Team Chevelle banner
  • Hey everyone! Enter your ride HERE to be a part JULY's Ride of the Month Challenge!
1 - 11 of 11 Posts

·
Premium Member
Joined
·
906 Posts
Discussion Starter · #1 ·
I'm restoring a '68 El Camino SS to original. Right now the engine, transmission, rear end, suspension, etc. are all done and sitting on the frame. The body is on a rotisserie. The new Gardner exhaust system is in place. The mufflers are clamped on the exhaust pipes with U-clamps.

I want to weld the mufflers to the pipes. It would be easier to do that now, rather than later after the body is in place. Should I weld up now or should I wait until the body is on the frame and the suspension is in its normal stance? The only adjustment that I can make before welding is to slightly move each muffler on the pipe from the exhaust manifold and the tail pipe.

Recommendations?

Thanks,
Greg
 

·
Premium Member
Joined
·
8,074 Posts
If it were me and I had to live with the results, I would wait to weld. Sure the factory did things a certain way, but we don't have the benefit of all the drops, sub-assemblies & factory parts to replicate it.

Look at it how the factory did it. They would take the easy & practical route, but they also had the benefit of parts & time.
 

·
Premium Member
Joined
·
873 Posts
I'm restoring a '68 El Camino SS to original. Right now the engine, transmission, rear end, suspension, etc. are all done and sitting on the frame. The body is on a rotisserie. The new Gardner exhaust system is in place. The mufflers are clamped on the exhaust pipes with U-clamps.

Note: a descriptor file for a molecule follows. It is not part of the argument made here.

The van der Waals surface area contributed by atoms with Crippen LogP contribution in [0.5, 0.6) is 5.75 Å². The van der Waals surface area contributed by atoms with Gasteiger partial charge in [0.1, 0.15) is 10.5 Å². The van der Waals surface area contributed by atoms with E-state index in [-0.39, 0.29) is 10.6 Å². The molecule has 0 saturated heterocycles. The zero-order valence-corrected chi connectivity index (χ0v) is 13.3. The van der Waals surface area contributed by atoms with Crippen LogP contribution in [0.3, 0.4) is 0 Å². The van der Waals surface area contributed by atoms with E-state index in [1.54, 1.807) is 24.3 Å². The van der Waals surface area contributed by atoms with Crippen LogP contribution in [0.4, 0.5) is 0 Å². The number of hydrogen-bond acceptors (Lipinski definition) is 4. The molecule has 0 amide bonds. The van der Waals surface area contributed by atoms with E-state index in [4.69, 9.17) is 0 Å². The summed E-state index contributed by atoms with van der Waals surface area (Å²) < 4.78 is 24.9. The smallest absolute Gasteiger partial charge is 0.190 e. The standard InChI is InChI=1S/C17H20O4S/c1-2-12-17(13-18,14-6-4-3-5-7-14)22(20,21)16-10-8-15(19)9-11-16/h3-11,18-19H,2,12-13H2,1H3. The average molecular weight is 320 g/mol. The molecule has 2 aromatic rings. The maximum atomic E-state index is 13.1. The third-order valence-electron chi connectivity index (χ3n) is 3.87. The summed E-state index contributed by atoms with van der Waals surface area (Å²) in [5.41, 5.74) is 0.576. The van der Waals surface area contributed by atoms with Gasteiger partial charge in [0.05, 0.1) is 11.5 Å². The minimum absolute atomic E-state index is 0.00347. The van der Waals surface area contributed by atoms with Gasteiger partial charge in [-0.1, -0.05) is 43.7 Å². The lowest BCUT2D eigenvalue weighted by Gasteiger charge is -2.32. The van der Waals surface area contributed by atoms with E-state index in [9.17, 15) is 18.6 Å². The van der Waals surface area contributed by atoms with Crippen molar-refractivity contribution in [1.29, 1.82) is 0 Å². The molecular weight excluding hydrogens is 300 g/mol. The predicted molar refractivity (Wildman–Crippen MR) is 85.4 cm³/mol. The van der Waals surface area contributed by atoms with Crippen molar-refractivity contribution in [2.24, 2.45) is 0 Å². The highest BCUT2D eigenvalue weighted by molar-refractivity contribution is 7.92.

I want to weld the mufflers to the pipes. It would be easier to do that now, rather than later after the body is in place. Should I weld up now or should I wait until the body is on the frame and the suspension is in its normal stance? The only adjustment that I can make before welding is to slightly move each muffler on the pipe from the exhaust manifold and the tail pipe.

Recommendations?




Greg


Thanks,
Greg



Greg, I would weld it now. Your welds will come out better. The tailpipes are clamped and you can adjust them if need be. I did this on a few Corvettes I did frame offs on. I never had to adjust any of the system. Gardner's exhaust fit nicely.
 

·
Premium Member
Joined
·
1,484 Posts
Show pics when you are done with the install, I would like to see a Gardners system installed.
I hear they do a great job.
 

·
Registered
Joined
·
4,691 Posts
im not an exact restoration guy but unless i had templates or measurements on exactly where the floor gas tank etc i would wait untill the body was on. you can drop it down to weld it after mocking it up